What I have learned ............

by IAN MC - 2021-08-30 07:45:46

Like you , i was into endurance sports ( running marathons, distance cycling etc )  , developed SSS and was fitted with a Medtronic P.M. 10 yrs ago.

I went through a period of Pacemaker remorse , wishing that I had  a dual-sensor Boston Scientific P.M. instead.  But along the way I have learned :-

- the Medtronic sensor which detects motion / vibration isn't TOO bad for running providing that you have the Rate Response settiings  adjusted while running on a treadmill.

- the Medtronic can handle mountain biking better than road....the rougher the surface the better !

- I now play lots of tennis and golf and am never aware that I have a pacemaker

- once you are fitted with Medtronic leads , E.P's are not very keen to fit a different make of box so you are encouraged to accept it ....... but it really is perfectly OK for almost all activities !

Although a pacemaker will never be quite the same as a normal sinus node , your Medtronic should, over time, make you lose that remorse.

Best of luck


Medtronic adjustment

by justjoe - 2021-08-30 09:34:34

I feel for you. I had the exact same thing happen in April, and had to get a pacemaker without any time to consider or research. My heart rate normally in 50s or even 40s since I started running 15 years ago suddenly was dropping below 30. The doctor mentioned one brand of pacemaker based on my actiivty, but I ended up with a Medtronic installed. 

I was having trouble keeping pace, my legs felts very tired, and my heart was pegged at 140 then sometimes if I kept pushing it would jump to over 200. Last week I had them make more adjusments now that I understood this better. They raised the upper limit the pacemaker would pace from 140 to 160, and used a medium setting for how fast it would get there. They can set the upper limit and the pacing for how quickly it gets there. I ran a 10k this weekend, felt great, fastest pace in two years including pre pacemaker. Now the pacemaker did peg at 160 after a few miles -- which may mean it goes up faster than my heart would have if it was working -- but first time I could keep pace and not feel dead legs, light-headedness, etc. It's a learning process for me, I can't judge my run or pace on the same criteria I used to, but now believing I can't get back to running better, and planning to learn more so I am prepare to make suggestions at my next adjusment.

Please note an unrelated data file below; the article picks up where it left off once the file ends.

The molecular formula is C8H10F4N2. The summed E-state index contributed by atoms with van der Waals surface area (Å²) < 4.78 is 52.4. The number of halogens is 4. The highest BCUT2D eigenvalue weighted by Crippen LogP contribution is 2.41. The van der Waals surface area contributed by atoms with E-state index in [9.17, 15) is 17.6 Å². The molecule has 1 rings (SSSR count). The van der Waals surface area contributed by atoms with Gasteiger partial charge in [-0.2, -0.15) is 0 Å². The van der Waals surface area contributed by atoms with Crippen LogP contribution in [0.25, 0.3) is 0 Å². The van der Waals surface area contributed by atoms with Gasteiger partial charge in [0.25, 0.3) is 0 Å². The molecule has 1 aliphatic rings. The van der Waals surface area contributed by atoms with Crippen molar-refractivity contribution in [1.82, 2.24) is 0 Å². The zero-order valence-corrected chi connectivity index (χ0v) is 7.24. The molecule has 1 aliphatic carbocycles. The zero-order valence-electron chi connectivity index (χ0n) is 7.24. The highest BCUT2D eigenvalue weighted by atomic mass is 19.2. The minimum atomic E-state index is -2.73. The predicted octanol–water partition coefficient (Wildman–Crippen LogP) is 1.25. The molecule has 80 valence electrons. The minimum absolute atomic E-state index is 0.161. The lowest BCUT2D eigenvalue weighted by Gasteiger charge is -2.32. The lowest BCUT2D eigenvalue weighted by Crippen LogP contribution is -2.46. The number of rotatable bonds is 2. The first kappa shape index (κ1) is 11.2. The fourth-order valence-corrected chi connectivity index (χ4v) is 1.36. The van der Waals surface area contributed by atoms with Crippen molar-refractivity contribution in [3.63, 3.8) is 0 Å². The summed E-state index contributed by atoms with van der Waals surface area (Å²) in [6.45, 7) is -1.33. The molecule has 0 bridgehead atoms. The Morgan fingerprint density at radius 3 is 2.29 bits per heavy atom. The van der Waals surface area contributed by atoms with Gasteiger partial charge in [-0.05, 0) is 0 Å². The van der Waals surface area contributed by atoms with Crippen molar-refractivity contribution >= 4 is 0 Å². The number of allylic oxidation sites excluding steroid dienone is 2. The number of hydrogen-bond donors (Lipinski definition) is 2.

Thank you

by pjb8084 - 2021-08-30 14:36:07

Thank you so much everyone for shaqring. I still have a lot to learn. I have a fu appt this week and will try to get some answers.

Thank you again.


by Persephone - 2021-08-30 17:03:00

Yes, it seems that the we more we know, the more we realize how much we don't know.  Give yourself time to adapt to your PM and figure some things out.  Neither learning all of the details about the PM nor getting setting adjustments to make things better for you are going to happen overnight, but you can work with your medical team toward these goals.

You know you're wired when...

Your ICD has a better memory than you.

Member Quotes

Yesterday was my first day mountain biking after my implant. I wiped out several times and everything is fine. There are sports after pacemakers!